Eye Care For Children


 

Children’s eye health begins should continue throughout childhood, regular eye exams should be performed during doctor’s visits to help protect your child’s vision and provide useful information about his or her eye health.

If there is a family history of vision or eye problems or your child complains of problems with his or her vision and has symptoms, he or she may need to have an official eye exam. Even if there are no risk factors or family history of eye problems, children need their vision checked at 6 months, 3 years, and before first grade, it is that important.

Things to look out for in toddlers and young children include:

·     Poor school performance

·     Not wanting to go to school

·     Difficulty paying attention

·     Difficulty when reading and writing

·     Trouble seeing information on the chalkboard

·     Blurry or double vision

·     Headaches or eye pain

·     Taking longer than normal to complete homework

·     having one eye turns in or out (this may be easier to spot when they are tired)

·     rubbing their eyes, a lot

·     watery eyes

·     clumsiness and poor hand-to-eye co-ordination

·     screwing up their eyes when they read or watch TV

·     sitting very close to the TV, or holding books or objects close to their face

·     having behaviour or concentration problems at school

·     blurred or double vision, or unexplained headaches

 An eye exam as part of each annual physical may be all a child ever needs.

 However, parents are reminded that if your child has any symptoms of vision problems, or has family members who wear glasses, she may need to visit an eye care professional for examination. It is recommended also that parents find an eye care professional who has experience treating children and is familiar with children’s eye diseases.

Three types of eye specialists can provide children’s eye and vision care:

Ophthalmologist

An ophthalmologist is a medical doctor who provides eye care, such as complete eye exams, prescribing corrective lenses, diagnosing and treating eye diseases, and performing eye surgery.

Optometrist

An optometrist is a health care professional who can provide complete eye exams, prescribe corrective lenses, diagnose common eye disorders, and treat selected eye diseases. Optometrists do not treat more complex eye problems or perform surgery.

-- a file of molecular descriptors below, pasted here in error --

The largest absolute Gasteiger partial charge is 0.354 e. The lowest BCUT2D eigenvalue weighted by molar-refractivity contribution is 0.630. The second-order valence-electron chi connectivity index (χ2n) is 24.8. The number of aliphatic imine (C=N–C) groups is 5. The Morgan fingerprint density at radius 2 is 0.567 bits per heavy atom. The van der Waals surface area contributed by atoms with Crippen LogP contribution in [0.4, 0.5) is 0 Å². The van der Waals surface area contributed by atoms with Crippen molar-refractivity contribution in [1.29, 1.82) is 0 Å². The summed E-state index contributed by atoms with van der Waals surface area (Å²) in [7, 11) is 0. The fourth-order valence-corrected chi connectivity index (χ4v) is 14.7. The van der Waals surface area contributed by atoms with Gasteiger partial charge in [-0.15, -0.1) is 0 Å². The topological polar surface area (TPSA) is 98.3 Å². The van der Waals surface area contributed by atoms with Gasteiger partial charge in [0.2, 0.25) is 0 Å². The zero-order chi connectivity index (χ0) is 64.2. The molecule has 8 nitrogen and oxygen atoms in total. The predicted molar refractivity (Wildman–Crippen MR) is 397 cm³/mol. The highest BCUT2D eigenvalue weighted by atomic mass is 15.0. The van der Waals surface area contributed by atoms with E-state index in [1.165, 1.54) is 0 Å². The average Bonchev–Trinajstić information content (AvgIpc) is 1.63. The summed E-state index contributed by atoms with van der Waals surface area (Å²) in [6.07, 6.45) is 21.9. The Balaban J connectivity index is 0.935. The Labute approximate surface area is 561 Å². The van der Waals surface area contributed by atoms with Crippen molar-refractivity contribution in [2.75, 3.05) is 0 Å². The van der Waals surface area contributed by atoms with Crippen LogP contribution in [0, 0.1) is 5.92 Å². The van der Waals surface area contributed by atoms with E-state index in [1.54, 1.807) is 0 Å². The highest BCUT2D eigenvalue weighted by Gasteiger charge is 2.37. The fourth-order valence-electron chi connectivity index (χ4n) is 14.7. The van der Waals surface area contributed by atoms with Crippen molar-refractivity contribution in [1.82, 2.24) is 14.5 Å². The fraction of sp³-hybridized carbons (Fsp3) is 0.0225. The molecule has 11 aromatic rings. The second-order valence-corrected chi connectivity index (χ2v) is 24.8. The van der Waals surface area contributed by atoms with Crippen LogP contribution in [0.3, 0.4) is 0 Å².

Optician

An optician assembles, fits, sells, and fills prescriptions for eyeglasses. Common eye problems in children may include:

 
 

Common eye problems in children may include:

Amblyopia: Sometimes called a lazy eye, this is a poor vision in an eye that appears to be normal. If untreated during childhood, amblyopia can lead to permanent vision loss or impairment in the affected eye.

Strabismus: A misalignment of the eyes, commonly known as cross-eyed, which causes eyes to wander. Both eyes do not always aim at the same object. If one eye is misaligned constantly, amblyopia may develop in that eye. Healthy vision can be restored by patching the properly aligned eye and forcing the misaligned one to work harder. Surgery or specially designed glasses may also help.

Refractive errors: These errors occur when the eye is incorrectly shaped and vision is blurry. The most common of these are:

Nearsightedness, also known as myopia or poor distance vision. Nearsightedness is usually treated with glasses.

Farsightedness, or hyperopia, is poor near-vision and is usually treated with glasses.

Astigmatism is an abnormal curve of the front surface of the eye and is treated with glasses.

If your child needs glass, an optician with experience in fitting children’s glasses can help your child choose frames and lenses that are stylish and safe. “If possible, let your child choose Their frames,” and ease them into the process.

Get your child checked before back to school.

It’s your responsibility!

 

Julian Robinson

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